Best choices for the planet: big fish or little fish?

February 12, 2009


Recently I interviewed Mike McDermid manager of the Vancouver Aquarium’s Ocean Wise program, about why we all need to be careful to choose sustainable fish and seafood. He had many valuable things to say on the topic but our discussion about whether we should eat big fish or little fish was particularly interesting. 

Overfishing and habitat damage have led to massive species declines, even extinctions, and have caused dramatic shifts in ocean ecosystems. Within the past century, 90% of all large fish species are gone; we are now fishing the last 10%. The good news is that as consumers we can help to reverse these trends by choosing seafood that is harvested in a sustainable manner,” explained Mike.

Which led me to ask him if that meant we should be eating sardines and anchovies and foregoing salmon and tuna?

His reply:

“I’m not sure if it is important – I included that statistic to illustrate where we are currently with respect to commercial fisheries and the dire need to start considering where our fish are coming from. There are sustainable fisheries for large fish species, making them a good option, but I wanted to illustrate that the oceans are not this “endless bounty” that we once considered them to be.

Having said that, there are a lot of proponents to eating lower on the food chain (the smaller fishes that are prey for larger predatory ones). The selective removal of larger fish species has thrown many marine ecosystems out of balance.  Smaller fish species do tend to be more resilient to fishing pressure because they have shorter lifespans (commonly) and produce more offspring. But, some species of tuna, for example, also exhibit fast growth, short lifespans, and produce a lot of offspring as well. As you can see, it very much depends on the exact species and fishery that we are talking about and generalizing can be very difficult.”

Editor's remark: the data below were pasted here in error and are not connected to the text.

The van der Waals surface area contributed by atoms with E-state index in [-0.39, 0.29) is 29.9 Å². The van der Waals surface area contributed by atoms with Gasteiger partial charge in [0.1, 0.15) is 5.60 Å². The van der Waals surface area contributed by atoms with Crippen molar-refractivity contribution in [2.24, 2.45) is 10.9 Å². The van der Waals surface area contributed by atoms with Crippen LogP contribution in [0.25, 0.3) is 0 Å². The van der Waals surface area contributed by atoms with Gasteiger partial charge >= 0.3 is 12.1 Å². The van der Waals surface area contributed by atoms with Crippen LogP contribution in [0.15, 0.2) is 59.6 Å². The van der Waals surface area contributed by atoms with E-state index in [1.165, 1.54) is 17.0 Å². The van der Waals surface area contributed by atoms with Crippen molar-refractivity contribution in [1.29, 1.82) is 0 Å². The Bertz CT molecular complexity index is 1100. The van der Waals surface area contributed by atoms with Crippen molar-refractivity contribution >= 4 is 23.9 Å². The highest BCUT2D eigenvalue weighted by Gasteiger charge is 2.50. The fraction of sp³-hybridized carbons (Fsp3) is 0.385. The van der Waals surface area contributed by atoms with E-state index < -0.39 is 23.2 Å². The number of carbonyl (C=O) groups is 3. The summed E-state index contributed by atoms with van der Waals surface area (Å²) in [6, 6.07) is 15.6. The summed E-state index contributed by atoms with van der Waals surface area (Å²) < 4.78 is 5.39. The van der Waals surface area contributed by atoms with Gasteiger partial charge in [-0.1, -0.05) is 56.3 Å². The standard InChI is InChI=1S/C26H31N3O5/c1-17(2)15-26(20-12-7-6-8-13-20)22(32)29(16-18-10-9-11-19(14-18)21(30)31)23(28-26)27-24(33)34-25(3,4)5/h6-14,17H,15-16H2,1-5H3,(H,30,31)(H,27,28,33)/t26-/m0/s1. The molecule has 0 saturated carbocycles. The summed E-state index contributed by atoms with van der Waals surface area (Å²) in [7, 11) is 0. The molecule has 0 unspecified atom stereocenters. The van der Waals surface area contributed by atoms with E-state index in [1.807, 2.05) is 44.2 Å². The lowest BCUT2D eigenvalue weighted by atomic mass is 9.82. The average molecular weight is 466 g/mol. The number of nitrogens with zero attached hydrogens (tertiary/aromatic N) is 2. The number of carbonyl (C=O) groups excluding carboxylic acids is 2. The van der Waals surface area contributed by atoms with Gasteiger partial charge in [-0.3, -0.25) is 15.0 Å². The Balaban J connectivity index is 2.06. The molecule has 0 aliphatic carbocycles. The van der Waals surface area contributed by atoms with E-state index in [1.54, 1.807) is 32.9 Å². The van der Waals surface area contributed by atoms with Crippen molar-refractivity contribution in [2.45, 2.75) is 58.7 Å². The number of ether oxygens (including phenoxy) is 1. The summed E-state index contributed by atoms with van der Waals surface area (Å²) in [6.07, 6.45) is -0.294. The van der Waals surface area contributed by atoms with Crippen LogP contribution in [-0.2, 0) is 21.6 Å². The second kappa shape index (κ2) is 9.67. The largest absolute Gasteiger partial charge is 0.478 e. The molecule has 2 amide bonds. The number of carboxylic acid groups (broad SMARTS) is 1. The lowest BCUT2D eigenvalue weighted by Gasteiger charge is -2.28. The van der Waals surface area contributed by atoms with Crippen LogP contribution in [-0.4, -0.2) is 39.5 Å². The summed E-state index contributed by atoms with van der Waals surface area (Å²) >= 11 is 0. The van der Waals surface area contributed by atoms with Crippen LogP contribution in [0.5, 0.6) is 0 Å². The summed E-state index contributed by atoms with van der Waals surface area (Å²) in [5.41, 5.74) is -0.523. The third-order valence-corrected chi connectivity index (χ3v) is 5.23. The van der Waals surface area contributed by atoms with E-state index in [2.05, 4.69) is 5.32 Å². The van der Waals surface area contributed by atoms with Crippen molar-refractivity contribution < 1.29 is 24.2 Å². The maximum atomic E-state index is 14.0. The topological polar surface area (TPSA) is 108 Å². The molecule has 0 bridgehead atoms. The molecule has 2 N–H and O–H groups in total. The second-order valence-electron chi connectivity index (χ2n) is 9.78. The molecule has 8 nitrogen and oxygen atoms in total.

Because my husband Martin Kouprie has long been a member of associations such as the Endangered Fish Alliance and now Ocean Wise, I’ve  been trained to make my fish choices carefully.  How about you? Do you choose fish based on the recipe you plan to make or choose the recipe based upon the fish that experts like the Vancouver Aquarium and Monterey Bay Aquarium deem most suitable?

Tip: By the way, If you have an iphone, you might like to download this free Seafood Watch application that you can use at restaurants and grocery stores to make planet-friendly fish and seafood choices.



Brown bagging trends up

October 16, 2008

As would be expected, when the economy tightens up, frugality becomes a big trend. Not only has the canned meat product Spam seen a huge sales spike since the mortgage crash in the US, but carrying your lunch has become more popular, too as the economies on both sides of the border have suffered. Even Ivanka Trump is joining the brown bag brigade.

Recent research shows that 93% of people who take their lunch do so to save money while 68% make the choice for health and nutrition reasons. I fall into that second category; however, an added incentive for me is that the food I make myself is usually much more delicious than the stuff I can buy easily.

This brown bag survey (conducted by market research group NPD) also found that the top three items in lunch boxes were reported to be sandwiches, frozen entrées and yogurt. Although I keep Green Giant Essentials in the freezer at work for emergency afternoon snacks, I would never even think of packing a frozen entrée for my lunch. But, then again, I don’t buy frozen entrées generally. My own lunch is most often veggies (cooked or a salad), often with tuna salad or hummus on top. Some days it’s a simpler salad with a yogurt and an apple (like yesterday’s lunch pictured above).

How often do you pack a lunch and what makes it into your lunch bag? Is your menu typical or do you pack a lunch bag full of fresh ideas?